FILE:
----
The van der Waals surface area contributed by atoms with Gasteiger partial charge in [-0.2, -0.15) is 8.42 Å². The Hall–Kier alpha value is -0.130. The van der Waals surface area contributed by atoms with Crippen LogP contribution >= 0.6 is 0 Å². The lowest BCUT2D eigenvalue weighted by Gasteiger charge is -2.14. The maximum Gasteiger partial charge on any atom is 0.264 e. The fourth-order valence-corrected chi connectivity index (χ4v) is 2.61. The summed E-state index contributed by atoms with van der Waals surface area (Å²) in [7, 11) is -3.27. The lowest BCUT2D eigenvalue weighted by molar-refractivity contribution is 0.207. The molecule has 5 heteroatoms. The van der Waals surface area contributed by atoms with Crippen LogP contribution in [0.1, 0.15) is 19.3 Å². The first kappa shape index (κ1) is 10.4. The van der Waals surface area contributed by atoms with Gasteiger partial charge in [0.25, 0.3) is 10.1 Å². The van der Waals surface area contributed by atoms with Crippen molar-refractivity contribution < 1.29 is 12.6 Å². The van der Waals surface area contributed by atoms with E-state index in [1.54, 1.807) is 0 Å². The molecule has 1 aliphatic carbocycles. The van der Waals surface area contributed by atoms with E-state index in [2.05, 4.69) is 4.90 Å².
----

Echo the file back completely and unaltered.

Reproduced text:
The van der Waals surface area contributed by atoms with Gasteiger partial charge in [-0.2, -0.15) is 8.42 Å². The Hall–Kier alpha value is -0.130. The van der Waals surface area contributed by atoms with Crippen LogP contribution >= 0.6 is 0 Å². The lowest BCUT2D eigenvalue weighted by Gasteiger charge is -2.14. The maximum Gasteiger partial charge on any atom is 0.264 e. The fourth-order valence-corrected chi connectivity index (χ4v) is 2.61. The summed E-state index contributed by atoms with van der Waals surface area (Å²) in [7, 11) is -3.27. The lowest BCUT2D eigenvalue weighted by molar-refractivity contribution is 0.207. The molecule has 5 heteroatoms. The van der Waals surface area contributed by atoms with Crippen LogP contribution in [0.1, 0.15) is 19.3 Å². The first kappa shape index (κ1) is 10.4. The van der Waals surface area contributed by atoms with Gasteiger partial charge in [0.25, 0.3) is 10.1 Å². The van der Waals surface area contributed by atoms with Crippen molar-refractivity contribution < 1.29 is 12.6 Å². The van der Waals surface area contributed by atoms with E-state index in [1.54, 1.807) is 0 Å². The molecule has 1 aliphatic carbocycles. The van der Waals surface area contributed by atoms with E-state index in [2.05, 4.69) is 4.90 Å².